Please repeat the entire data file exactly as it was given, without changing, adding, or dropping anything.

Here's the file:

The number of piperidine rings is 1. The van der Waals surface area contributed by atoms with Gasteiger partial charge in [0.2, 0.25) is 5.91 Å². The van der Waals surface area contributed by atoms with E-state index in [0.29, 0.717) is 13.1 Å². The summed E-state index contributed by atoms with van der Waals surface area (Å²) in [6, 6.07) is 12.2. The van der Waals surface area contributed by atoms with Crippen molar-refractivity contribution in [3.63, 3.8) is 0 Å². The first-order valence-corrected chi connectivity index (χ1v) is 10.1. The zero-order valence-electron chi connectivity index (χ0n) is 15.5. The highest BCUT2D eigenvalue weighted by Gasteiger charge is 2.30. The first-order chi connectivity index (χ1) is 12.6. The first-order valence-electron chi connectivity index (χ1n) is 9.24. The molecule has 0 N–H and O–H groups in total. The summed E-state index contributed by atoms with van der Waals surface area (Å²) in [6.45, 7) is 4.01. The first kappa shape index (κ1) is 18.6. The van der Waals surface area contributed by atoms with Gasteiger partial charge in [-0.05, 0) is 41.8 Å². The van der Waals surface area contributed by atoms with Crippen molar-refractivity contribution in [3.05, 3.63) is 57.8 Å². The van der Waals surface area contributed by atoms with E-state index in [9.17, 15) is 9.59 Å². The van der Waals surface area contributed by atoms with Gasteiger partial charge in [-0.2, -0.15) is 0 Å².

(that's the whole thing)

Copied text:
The number of piperidine rings is 1. The van der Waals surface area contributed by atoms with Gasteiger partial charge in [0.2, 0.25) is 5.91 Å². The van der Waals surface area contributed by atoms with E-state index in [0.29, 0.717) is 13.1 Å². The summed E-state index contributed by atoms with van der Waals surface area (Å²) in [6, 6.07) is 12.2. The van der Waals surface area contributed by atoms with Crippen molar-refractivity contribution in [3.63, 3.8) is 0 Å². The first-order valence-corrected chi connectivity index (χ1v) is 10.1. The zero-order valence-electron chi connectivity index (χ0n) is 15.5. The highest BCUT2D eigenvalue weighted by Gasteiger charge is 2.30. The first-order chi connectivity index (χ1) is 12.6. The first-order valence-electron chi connectivity index (χ1n) is 9.24. The molecule has 0 N–H and O–H groups in total. The summed E-state index contributed by atoms with van der Waals surface area (Å²) in [6.45, 7) is 4.01. The first kappa shape index (κ1) is 18.6. The van der Waals surface area contributed by atoms with Gasteiger partial charge in [-0.05, 0) is 41.8 Å². The van der Waals surface area contributed by atoms with Crippen molar-refractivity contribution in [3.05, 3.63) is 57.8 Å². The van der Waals surface area contributed by atoms with E-state index in [9.17, 15) is 9.59 Å². The van der Waals surface area contributed by atoms with Gasteiger partial charge in [-0.2, -0.15) is 0 Å².